Lipid Oxidation Promotes Acrylamide Formation in Fat-Rich Systems

Edoardo Capuano*

*Corresponding author for this work

Research output: Chapter in Book/Report/Conference proceedingChapter

1 Citation (Scopus)

Abstract

Evidence from model systems suggests that lipid oxidation can contribute to acrylamide (AA) formation through the generation of secondary lipid oxidation carbonyl products, mainly aldehydes, which are able to degrade asparagine to AA. In this respect, factors affecting the extent of lipid oxidation, for example, lipid unsaturation level, oxidation status, and occurrence of pro-oxidants or antioxidants will also affect the amount of formed AA. However, the significance of lipid oxidation contribution to the overall AA levels in real foods is questionable given either the low level of fat in most AA-rich products or the relatively low level of additional carbonyls generated through lipid oxidation compared with naturally occurring reactive carbonyls, mainly reducing sugars, and carbonyl compounds generated during heat treatment from sugars decomposition through Maillard reaction. Notable exception may be coffee where the contribution of lipids to the final AA levels after roasting may the substantial.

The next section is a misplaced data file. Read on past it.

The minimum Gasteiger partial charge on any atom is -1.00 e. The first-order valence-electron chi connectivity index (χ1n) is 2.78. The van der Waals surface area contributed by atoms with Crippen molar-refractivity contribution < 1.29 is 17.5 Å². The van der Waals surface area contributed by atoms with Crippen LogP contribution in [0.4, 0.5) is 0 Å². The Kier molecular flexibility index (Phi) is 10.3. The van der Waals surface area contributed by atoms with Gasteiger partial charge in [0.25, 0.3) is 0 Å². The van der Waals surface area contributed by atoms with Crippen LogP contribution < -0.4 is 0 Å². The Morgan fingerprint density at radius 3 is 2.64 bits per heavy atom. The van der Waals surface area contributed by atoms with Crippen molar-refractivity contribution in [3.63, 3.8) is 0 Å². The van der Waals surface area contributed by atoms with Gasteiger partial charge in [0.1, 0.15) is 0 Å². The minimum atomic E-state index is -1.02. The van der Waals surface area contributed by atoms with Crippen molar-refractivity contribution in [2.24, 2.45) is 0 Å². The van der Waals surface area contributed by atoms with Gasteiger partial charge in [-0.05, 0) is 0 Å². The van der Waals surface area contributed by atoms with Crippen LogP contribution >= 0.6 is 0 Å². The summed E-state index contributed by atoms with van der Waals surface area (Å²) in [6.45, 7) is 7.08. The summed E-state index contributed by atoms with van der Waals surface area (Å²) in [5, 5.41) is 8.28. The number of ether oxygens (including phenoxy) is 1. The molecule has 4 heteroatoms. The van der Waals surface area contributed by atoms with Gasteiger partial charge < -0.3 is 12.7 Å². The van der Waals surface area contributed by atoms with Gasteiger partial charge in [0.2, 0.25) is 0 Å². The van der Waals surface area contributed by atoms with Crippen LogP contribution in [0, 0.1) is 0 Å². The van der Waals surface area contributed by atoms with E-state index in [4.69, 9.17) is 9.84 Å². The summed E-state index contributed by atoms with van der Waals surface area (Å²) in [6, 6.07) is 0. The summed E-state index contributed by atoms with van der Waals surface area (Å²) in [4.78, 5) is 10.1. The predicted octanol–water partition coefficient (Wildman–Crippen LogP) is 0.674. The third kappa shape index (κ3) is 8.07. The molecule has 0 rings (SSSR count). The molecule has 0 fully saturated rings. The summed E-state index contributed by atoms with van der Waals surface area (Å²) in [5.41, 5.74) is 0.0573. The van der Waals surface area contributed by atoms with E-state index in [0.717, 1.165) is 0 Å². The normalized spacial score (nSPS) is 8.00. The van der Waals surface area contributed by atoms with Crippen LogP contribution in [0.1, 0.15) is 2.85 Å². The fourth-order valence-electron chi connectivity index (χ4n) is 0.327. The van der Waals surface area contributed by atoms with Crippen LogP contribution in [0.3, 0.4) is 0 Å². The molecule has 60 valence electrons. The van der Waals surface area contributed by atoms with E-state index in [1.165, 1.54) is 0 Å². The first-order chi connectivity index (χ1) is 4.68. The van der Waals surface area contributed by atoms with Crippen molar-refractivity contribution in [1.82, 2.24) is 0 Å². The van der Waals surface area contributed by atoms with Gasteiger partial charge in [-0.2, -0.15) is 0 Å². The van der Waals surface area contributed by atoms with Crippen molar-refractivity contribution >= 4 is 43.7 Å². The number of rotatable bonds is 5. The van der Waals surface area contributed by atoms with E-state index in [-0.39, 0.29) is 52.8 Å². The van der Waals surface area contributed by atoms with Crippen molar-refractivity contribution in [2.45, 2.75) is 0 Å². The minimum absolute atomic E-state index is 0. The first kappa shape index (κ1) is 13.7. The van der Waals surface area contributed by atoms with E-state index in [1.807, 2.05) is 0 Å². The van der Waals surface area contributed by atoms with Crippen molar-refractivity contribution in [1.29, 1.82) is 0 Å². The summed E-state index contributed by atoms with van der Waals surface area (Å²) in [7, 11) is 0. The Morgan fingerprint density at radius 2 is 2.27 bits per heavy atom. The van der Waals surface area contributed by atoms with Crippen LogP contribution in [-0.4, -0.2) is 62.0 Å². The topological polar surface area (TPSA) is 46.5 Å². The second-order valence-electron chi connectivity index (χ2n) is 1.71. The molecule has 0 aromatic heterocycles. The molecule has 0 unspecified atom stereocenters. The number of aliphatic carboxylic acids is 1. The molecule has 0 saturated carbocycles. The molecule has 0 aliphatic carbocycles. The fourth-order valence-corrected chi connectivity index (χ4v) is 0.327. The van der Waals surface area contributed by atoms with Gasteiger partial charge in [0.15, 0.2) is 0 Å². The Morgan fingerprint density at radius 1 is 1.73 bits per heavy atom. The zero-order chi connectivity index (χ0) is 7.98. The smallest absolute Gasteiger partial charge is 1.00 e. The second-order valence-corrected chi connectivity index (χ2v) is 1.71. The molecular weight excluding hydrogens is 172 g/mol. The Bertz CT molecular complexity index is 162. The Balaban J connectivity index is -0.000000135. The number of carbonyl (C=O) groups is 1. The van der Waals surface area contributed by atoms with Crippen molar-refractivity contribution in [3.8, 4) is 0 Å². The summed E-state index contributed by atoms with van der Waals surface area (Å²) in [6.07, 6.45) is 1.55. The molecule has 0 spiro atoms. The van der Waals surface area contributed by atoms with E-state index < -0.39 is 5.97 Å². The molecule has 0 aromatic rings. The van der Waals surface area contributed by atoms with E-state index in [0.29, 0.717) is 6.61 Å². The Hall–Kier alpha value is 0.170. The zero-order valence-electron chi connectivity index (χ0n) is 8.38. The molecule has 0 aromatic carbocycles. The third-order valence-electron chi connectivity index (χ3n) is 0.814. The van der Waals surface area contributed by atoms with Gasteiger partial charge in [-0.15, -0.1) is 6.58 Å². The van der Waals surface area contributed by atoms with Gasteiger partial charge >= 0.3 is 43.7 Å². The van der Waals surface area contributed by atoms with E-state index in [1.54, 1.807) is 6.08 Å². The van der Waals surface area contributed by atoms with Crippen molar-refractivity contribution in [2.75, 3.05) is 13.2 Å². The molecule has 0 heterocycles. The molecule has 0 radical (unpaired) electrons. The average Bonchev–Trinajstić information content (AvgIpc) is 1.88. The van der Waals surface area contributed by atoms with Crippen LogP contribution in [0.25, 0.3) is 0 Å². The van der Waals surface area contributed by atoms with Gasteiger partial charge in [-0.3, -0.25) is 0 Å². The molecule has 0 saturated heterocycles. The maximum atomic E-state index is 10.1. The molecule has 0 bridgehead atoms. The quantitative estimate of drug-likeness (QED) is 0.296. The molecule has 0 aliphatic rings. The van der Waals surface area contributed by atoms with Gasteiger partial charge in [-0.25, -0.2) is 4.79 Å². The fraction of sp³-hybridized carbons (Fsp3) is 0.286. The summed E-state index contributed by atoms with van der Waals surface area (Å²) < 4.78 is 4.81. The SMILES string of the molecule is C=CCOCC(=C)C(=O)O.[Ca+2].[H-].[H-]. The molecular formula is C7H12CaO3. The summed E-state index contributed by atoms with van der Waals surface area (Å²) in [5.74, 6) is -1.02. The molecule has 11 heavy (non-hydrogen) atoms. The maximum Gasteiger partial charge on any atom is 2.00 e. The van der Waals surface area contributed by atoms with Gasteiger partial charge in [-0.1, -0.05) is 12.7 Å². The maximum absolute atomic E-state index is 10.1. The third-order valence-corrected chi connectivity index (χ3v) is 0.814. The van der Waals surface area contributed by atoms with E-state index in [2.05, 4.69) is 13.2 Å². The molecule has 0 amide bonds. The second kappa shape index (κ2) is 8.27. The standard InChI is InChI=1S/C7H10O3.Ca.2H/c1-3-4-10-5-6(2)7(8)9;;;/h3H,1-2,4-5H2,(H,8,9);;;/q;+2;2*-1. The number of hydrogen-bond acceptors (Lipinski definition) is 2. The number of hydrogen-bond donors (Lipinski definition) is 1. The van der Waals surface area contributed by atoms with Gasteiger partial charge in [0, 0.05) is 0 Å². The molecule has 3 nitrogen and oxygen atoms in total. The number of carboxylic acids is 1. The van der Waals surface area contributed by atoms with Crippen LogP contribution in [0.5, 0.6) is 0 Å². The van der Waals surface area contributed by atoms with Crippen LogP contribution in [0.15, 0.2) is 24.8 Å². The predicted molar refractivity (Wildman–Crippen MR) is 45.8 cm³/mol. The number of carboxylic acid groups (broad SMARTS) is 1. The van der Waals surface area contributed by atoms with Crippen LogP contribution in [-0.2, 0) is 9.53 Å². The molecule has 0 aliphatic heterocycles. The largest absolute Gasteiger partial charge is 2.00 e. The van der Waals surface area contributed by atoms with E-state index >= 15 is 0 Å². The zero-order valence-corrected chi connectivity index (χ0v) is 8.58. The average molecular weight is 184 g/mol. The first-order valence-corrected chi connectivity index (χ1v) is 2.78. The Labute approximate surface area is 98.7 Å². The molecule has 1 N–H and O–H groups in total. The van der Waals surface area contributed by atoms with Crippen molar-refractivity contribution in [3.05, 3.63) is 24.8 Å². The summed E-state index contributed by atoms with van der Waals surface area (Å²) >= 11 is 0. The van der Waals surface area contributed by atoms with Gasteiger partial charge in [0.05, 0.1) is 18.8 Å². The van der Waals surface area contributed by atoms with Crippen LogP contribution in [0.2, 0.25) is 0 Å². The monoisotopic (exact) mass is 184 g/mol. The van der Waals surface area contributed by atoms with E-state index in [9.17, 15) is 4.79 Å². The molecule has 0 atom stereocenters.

Original languageEnglish
Title of host publicationAcrylamide in Food: Analysis, Content and Potential Health Effects
PublisherElsevier
Pages309-324
ISBN (Print)9780128028322
DOIs
Publication statusPublished - 2016

Keywords

  • Antioxidants
  • Lipid
  • Oil/fat
  • Oxidation

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  • Cite this

    Capuano, E. (2016). Lipid Oxidation Promotes Acrylamide Formation in Fat-Rich Systems. In Acrylamide in Food: Analysis, Content and Potential Health Effects (pp. 309-324). Elsevier. https://doi.org/10.1016/B978-0-12-802832-2.00016-4